Despite an apparent last-second fiscal cliff deal in the U.S. Senate, the House won’t vote on the budget package on New Year’s Eve. Also, President Obama’s comments on Monday upset some key GOP leaders.
But the GOP-controlled House of Representatives won’t take up the measure until after the New Year.
A GOP House aide told The Hill that the failure of the House to vote on Monday wasn’t significant and the same vote could be taken on Tuesday, New Year’s Day.
So the contentious debate over taxes and spending spills into 2013, and while America may have fallen off the fiscal cliff, a Congressional bungee cord could always pull it back before painful tax hikes and spending cuts go into effect.
Both CNN and Politico reported on late Monday afternoon that House leaders told members that no votes will be taken until 2013.
It’s unclear how Congress would stop the automatic tax hikes and spending cuts that are part of the Budget Control Act of 2011 as part of negotiations in January.
Immediately, about 2 million people would lose unemployment benefits and payroll taxes will climb.
Congress can delay the imposition of the dreaded Alternative Minimum Tax, which would increase taxes on 30 million households and delay tax-return filings.
For now, the Senate negotiations are focused on the sequestration, the forced across-the-board federal spending cuts to defense and spending programs.
Republicans were insisting on spending cuts to compensate for programs reinstated from the sequestration, and there were reports both sides had proposed delays to the sequester to get the rest of the deal done.
The debt ceiling is reportedly not part of the Senate deal.
Biden and McConnell have reached an apparent compromise on tax hikes on people making more than $400,000 a year and households making more than $450,000 a year. There were reports that Senate leader Harry Reid had yet to approve the plan.
Other parts of the Senate plan include tax compromises on estates, an unemployment extension, and a permanent fix to the Alternative Minimum Tax.
The big question is what will happen when the Senate compromise deal on the fiscal cliff is finally approved and then sent to the House—and if that deal will include a delayed sequester.
The new Congress meets on Thursday, January 3, 2013. If the Senate acts quickly, the bill could be sent to the House as early as Tuesday.
But there have been constant reports that some House members will wait until the cliff happens, so they claim they voted for a tax cut in 2013, and not a tax hike.
And it’s very unclear if the House will approve a bill that hikes taxes on families making more than $450,000 a year.
House Speaker John Boehner couldn’t manage enough support to bring a bill to the floor in December that hiked taxes on people making more than $1 million annually.
The $100 billion in spending cuts that make up the sequestration start to go into effect on Wednesday. They could be retroactively halted if a deal is reached quickly.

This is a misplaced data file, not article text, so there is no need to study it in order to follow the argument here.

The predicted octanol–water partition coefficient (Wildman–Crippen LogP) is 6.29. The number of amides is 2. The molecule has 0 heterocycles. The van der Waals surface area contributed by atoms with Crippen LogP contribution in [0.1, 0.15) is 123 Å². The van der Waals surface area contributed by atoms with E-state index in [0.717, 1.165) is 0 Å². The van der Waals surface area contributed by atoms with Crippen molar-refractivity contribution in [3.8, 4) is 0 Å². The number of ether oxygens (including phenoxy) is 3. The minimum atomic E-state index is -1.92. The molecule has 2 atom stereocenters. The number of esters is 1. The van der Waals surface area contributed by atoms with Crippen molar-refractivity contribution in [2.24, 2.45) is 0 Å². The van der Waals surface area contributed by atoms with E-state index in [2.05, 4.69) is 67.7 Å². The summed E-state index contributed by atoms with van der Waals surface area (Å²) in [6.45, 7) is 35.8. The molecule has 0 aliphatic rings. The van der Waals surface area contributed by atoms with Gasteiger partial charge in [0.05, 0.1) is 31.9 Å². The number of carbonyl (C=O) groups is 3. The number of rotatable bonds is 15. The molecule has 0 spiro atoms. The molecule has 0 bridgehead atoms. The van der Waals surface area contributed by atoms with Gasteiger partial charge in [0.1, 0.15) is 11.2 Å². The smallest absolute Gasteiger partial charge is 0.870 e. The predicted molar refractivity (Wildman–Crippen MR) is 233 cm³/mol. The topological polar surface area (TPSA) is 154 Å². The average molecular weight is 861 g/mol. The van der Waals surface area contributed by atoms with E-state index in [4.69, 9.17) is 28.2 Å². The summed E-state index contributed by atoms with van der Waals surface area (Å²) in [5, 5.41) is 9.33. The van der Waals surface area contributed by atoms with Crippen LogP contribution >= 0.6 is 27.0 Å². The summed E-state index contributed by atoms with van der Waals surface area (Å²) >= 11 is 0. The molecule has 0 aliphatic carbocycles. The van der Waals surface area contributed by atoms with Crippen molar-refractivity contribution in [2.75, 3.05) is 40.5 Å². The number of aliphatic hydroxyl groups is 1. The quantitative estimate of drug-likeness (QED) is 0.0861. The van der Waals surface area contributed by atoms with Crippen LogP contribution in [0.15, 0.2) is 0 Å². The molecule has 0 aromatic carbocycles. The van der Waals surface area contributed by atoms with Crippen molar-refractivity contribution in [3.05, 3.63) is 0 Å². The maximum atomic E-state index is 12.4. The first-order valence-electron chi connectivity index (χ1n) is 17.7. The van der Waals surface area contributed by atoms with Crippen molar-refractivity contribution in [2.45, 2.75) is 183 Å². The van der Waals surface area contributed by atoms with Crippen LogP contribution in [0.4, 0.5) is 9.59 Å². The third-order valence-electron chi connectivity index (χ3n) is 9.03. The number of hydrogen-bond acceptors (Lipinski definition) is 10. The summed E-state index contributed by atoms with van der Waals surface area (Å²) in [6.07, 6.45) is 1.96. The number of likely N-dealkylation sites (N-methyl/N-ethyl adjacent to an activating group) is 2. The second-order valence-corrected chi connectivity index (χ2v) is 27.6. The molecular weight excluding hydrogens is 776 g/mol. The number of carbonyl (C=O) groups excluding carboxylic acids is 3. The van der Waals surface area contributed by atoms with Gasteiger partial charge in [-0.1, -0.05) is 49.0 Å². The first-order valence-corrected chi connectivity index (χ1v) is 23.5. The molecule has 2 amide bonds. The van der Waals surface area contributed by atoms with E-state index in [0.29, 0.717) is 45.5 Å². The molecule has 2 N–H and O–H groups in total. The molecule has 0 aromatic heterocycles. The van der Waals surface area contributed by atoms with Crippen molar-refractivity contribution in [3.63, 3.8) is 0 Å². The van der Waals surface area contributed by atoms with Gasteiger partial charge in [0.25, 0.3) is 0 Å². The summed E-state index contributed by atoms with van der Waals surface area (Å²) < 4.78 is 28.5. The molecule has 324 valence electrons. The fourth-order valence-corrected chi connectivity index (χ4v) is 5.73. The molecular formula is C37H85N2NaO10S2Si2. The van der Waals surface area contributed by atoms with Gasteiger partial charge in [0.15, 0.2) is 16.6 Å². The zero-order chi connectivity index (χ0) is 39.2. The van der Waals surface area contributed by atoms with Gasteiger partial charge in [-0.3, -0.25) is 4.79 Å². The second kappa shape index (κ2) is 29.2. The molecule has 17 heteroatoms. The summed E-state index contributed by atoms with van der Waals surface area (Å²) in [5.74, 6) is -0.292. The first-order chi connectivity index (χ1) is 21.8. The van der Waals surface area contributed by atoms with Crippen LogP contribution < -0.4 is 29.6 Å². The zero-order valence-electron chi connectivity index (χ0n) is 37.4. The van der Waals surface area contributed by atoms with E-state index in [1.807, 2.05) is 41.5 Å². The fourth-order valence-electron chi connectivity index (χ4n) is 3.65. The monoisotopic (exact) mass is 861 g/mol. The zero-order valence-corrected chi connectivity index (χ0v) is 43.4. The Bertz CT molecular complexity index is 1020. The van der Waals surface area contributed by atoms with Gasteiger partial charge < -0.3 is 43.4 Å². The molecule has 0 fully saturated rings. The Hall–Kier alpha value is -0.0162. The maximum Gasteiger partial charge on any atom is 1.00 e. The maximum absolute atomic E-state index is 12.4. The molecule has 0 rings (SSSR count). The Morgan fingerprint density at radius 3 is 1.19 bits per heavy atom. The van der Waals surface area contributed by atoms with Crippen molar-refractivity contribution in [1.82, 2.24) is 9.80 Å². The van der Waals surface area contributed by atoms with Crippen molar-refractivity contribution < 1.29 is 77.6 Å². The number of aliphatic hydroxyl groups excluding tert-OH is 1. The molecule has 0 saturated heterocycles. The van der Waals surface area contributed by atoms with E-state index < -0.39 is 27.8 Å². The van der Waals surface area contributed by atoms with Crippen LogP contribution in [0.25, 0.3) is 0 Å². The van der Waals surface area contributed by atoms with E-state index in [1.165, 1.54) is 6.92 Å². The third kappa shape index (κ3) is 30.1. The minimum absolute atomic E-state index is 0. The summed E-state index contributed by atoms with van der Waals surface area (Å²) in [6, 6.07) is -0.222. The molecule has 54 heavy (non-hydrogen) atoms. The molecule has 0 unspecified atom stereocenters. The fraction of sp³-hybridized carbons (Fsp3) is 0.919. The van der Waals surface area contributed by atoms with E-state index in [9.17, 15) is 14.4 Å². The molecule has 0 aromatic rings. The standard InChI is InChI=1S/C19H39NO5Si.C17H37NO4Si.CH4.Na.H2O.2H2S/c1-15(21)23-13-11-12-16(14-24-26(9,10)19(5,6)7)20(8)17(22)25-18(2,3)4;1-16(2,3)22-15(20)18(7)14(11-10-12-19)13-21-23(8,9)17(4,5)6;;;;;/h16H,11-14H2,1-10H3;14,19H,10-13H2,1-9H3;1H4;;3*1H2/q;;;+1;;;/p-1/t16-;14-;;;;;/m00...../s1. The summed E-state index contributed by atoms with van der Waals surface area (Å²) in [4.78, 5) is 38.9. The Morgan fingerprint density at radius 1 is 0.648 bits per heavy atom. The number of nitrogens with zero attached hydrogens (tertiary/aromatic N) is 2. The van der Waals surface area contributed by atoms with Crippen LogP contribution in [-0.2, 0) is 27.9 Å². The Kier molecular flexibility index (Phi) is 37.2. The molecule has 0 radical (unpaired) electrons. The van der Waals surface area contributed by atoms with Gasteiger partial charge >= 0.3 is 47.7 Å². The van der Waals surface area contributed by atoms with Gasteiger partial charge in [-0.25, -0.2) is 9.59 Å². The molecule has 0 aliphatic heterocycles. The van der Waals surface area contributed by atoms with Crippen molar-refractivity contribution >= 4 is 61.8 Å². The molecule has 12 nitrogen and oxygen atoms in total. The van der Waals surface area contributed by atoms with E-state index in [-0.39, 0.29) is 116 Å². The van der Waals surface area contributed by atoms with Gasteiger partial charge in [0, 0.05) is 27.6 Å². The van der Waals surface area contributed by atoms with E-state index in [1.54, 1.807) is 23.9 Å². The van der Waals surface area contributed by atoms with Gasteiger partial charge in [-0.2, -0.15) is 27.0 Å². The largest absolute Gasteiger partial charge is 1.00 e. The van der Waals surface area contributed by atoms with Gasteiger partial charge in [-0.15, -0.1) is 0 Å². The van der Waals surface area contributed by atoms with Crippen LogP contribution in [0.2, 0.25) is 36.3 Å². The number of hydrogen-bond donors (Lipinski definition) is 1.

Another factor could be that some key GOP leaders were offended by remarks made by President Barack Obama at a Monday public appearance.
“If Republicans think that I will finish the job of deficit reduction through spending cuts alone … that will hurt seniors, or hurt students, or hurt middle-class families without asking also equivalent sacrifice from millionaires or companies with a lot of lobbyists, et cetera, if they think that’s going to be the formula for how we solve this thing, then they’ve another thing coming,” Obama said. “That’s not how it’s going to work. We’ve got to do this in a balanced and responsible way. And if we’re serious about deficit reduction and debt reduction, then it’s going to have to be a matter of shared sacrifice.”
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Several Republican leaders immediately rebuked the president.
“He made a couple of jokes, laughed about how people are going to be here for New Year’s, sent a message of confrontation to the Republicans…. I guess I have to wonder—and I think the American people have to wonder—whether the president really wants this issue resolved, or is it to his short-term political benefit for us to go over the cliff?” said Senator John McCain.
“I know the president has fun heckling Congress. I think he lost, probably, numbers of votes with what he did–he didn’t lose mine; I’m not that way, I’m gonna look at the substance. But it’s unfortunate that he doesn’t spend as much time working on solving problems as he does with campaigns and pep rallies,” said Senator Bob Corker.
Also, there was talk that the Senate compromise on taxes could be viewed by conservatives as a victory for the Democrats.
That could lead the House to reject the bill, or amend it and return it to the Senate. The results would keep the fiscal cliff in limbo until the end of the week.
Scott Bomboy is the the editor-in-chief of the National Constitution Center.
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